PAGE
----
Cortical region Hemisphere Max Size (mm2) X Y Z CWP Effect size 
Fusiform 4.670 17416.85 −28 −69.7 −7.2 0.0001 0.0200 
Superior frontal 3.704 10876.54 −12 17.4 62.8 0.0001 0.0191 
Insula 1.686 874.77 −40.5 −3.1 −7.6 0.0307 0.0167 
Lateral occipital 5.299 8017.96 35.6 −78.3 −14.6 0.0001 0.0242 
Superior temporal 3.417 3122.37 67.9 −37.5 14.4 0.0001 0.0212 
Rostral middle frontal 2.575 3976.89 25.2 58.6 17.7 0.0001 0.0192 
Conscientiousness 
A. Association between conscientiousness and cortical thickness (positive correlations) 
Cortical region Hemisphere Max Size (mm2) X Y Z CWP Effect Size 
Caudal middle frontal 2.766 1524.13 −28.4 4.6 55.9 0.0248 0.0187 
3.813 1759.57 41.7 12.4 55.8 0.0114 0.0213 
Pre-cuneus 3.802 2028.22 5.1 −71.7 39.8 0.0039 0.0207 
B. Association between conscientiousness and surface area (negative correlations) 
Cortical region Hemisphere Max Size (mm2) X Y Z CWP Effect size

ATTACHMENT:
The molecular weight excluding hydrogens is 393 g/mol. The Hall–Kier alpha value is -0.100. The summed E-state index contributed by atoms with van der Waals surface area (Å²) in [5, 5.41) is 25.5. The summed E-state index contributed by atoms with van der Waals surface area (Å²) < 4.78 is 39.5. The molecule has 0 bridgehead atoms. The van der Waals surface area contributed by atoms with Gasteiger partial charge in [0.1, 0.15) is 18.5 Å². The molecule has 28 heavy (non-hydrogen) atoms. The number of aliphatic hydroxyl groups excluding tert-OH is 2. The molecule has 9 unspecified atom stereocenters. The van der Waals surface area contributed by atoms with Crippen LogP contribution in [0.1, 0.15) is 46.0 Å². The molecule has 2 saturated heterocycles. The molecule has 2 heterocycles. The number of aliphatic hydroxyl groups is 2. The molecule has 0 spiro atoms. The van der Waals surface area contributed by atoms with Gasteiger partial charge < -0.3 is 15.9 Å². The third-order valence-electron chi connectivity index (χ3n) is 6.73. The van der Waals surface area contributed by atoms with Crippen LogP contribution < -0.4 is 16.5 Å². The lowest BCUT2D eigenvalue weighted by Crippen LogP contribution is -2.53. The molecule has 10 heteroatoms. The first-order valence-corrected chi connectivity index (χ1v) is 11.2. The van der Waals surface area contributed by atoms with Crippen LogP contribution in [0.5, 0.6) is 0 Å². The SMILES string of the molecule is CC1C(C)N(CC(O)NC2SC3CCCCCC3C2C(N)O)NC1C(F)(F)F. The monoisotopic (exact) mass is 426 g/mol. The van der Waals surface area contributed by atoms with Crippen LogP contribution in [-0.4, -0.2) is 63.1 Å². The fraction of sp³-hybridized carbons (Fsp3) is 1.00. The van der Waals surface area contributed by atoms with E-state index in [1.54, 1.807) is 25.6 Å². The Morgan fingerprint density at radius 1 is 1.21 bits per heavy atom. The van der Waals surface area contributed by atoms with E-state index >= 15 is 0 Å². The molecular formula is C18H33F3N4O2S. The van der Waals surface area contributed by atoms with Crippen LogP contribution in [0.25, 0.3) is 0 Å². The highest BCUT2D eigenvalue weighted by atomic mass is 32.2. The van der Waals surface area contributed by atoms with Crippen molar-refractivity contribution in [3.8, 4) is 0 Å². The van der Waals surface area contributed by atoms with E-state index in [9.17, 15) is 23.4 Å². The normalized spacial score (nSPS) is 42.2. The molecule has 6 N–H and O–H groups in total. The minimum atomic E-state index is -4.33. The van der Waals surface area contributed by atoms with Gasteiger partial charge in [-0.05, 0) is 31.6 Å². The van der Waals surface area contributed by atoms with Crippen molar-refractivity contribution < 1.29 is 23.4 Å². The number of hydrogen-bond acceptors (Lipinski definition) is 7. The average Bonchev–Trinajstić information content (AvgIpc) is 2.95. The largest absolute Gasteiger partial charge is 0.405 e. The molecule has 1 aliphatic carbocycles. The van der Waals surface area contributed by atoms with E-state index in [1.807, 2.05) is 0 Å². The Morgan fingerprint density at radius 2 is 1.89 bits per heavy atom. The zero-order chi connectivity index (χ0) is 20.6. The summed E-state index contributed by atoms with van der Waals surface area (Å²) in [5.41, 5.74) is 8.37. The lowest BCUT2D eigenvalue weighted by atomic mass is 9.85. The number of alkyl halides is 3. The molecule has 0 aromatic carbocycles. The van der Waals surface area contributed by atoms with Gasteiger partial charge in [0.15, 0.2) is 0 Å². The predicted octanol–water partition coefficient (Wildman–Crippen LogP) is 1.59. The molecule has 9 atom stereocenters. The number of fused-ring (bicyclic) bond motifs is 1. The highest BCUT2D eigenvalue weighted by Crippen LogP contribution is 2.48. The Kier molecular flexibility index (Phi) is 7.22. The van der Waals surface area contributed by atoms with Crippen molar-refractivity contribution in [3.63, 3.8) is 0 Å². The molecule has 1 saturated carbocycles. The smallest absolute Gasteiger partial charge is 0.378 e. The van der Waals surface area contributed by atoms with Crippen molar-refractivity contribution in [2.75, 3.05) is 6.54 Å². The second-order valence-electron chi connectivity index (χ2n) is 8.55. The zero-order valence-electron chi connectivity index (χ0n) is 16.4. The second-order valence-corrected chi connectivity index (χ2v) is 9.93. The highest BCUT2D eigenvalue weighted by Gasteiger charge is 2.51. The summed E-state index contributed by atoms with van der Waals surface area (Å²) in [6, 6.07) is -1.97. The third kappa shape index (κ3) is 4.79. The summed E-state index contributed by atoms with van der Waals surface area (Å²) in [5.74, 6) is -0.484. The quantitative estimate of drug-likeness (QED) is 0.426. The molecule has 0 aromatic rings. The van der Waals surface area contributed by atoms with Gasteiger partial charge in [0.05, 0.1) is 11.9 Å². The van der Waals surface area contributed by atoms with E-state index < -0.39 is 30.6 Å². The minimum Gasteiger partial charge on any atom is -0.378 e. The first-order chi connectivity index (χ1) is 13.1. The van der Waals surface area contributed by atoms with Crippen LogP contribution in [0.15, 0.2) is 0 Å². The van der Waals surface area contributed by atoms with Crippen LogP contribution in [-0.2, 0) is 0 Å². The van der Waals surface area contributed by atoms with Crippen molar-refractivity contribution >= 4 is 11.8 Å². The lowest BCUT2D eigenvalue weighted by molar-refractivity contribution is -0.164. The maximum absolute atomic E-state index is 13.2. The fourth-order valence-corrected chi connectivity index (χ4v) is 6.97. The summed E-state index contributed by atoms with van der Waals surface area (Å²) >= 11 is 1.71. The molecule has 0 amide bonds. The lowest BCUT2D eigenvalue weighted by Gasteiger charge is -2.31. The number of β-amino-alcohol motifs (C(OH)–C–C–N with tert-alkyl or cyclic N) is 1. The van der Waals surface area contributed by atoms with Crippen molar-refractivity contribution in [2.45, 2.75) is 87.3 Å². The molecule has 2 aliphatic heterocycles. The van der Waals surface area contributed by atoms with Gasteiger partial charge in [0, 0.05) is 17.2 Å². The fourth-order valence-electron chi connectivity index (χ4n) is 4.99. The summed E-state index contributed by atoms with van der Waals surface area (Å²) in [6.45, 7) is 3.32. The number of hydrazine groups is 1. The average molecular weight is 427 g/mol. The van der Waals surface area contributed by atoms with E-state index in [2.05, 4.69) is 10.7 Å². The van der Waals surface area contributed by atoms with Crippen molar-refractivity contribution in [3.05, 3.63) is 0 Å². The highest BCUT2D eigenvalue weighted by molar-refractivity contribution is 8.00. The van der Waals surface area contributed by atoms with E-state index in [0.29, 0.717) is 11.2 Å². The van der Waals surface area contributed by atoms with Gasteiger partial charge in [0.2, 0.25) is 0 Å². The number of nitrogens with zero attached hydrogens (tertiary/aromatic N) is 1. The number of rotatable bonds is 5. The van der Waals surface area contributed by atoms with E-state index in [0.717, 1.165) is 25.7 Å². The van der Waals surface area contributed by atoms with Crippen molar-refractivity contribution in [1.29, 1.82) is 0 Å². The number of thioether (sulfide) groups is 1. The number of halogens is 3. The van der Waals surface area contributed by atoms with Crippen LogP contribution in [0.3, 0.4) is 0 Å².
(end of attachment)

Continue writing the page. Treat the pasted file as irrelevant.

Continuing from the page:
Lateral occipital 3.284 7203.89 −43.7 −82.6 −4.7 0.0001 0.0196 
Middle temporal 3.381 3322.6 56 −32.8 −18.1 0.0011 0.0203 
C. Association between conscientiousness and cortical volume (negative correlations) 
Cortical region Hemisphere Max Size (mm2) X Y Z CWP Effect size 
Lateral occipital 3.337 2416.34 −44.1 −79.3 −3 0.0008 0.0189 
Inferior temporal 2.784 1596.35 43.8 −27.4 −23.2 0.0207 0.0189 
D. Association between conscientiousness and local gyrification index (negative correlations) 
Cortical region Hemisphere Max Size (mm2) X Y Z CWP Effect size 
Fusiform 4.670 17416.85 −28 −69.7 −7.2 0.0001 0.0200 
Superior frontal 3.704 10876.54 −12 17.4 62.8 0.0001 0.0191 
Insula 1.686 874.77 −40.5 −3.1 −7.6 0.0307 0.0167 
Lateral occipital 5.299 8017.96 35.6 −78.3 −14.6 0.0001 0.0242 
Superior temporal 3.417 3122.37 67.9 −37.5 14.4 0.0001 0.0212